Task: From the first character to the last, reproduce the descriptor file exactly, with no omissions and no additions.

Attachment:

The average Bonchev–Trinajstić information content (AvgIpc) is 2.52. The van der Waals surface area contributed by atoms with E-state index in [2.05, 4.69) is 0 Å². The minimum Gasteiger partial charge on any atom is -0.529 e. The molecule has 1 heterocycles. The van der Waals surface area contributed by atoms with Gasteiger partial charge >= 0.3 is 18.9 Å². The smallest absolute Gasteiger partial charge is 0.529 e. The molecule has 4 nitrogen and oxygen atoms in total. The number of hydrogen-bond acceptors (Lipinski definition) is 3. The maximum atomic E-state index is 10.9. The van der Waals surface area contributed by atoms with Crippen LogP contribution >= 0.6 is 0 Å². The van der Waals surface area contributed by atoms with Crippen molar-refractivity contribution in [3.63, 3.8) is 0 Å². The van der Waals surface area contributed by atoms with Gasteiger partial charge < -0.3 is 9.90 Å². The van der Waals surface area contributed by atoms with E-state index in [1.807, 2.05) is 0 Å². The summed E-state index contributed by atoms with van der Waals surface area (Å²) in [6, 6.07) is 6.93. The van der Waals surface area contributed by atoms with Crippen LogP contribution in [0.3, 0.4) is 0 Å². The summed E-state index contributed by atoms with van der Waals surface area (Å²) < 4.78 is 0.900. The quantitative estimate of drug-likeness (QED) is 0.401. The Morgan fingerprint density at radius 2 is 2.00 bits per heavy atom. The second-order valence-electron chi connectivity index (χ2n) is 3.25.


The average Bonchev–Trinajstić information content (AvgIpc) is 2.52. The van der Waals surface area contributed by atoms with E-state index in [2.05, 4.69) is 0 Å². The minimum Gasteiger partial charge on any atom is -0.529 e. The molecule has 1 heterocycles. The van der Waals surface area contributed by atoms with Gasteiger partial charge >= 0.3 is 18.9 Å². The smallest absolute Gasteiger partial charge is 0.529 e. The molecule has 4 nitrogen and oxygen atoms in total. The number of hydrogen-bond acceptors (Lipinski definition) is 3. The maximum atomic E-state index is 10.9. The van der Waals surface area contributed by atoms with Crippen LogP contribution >= 0.6 is 0 Å². The van der Waals surface area contributed by atoms with Crippen molar-refractivity contribution in [3.63, 3.8) is 0 Å². The van der Waals surface area contributed by atoms with Gasteiger partial charge < -0.3 is 9.90 Å². The van der Waals surface area contributed by atoms with E-state index in [1.807, 2.05) is 0 Å². The summed E-state index contributed by atoms with van der Waals surface area (Å²) in [6, 6.07) is 6.93. The van der Waals surface area contributed by atoms with Crippen LogP contribution in [0.3, 0.4) is 0 Å². The summed E-state index contributed by atoms with van der Waals surface area (Å²) < 4.78 is 0.900. The quantitative estimate of drug-likeness (QED) is 0.401. The Morgan fingerprint density at radius 2 is 2.00 bits per heavy atom. The second-order valence-electron chi connectivity index (χ2n) is 3.25.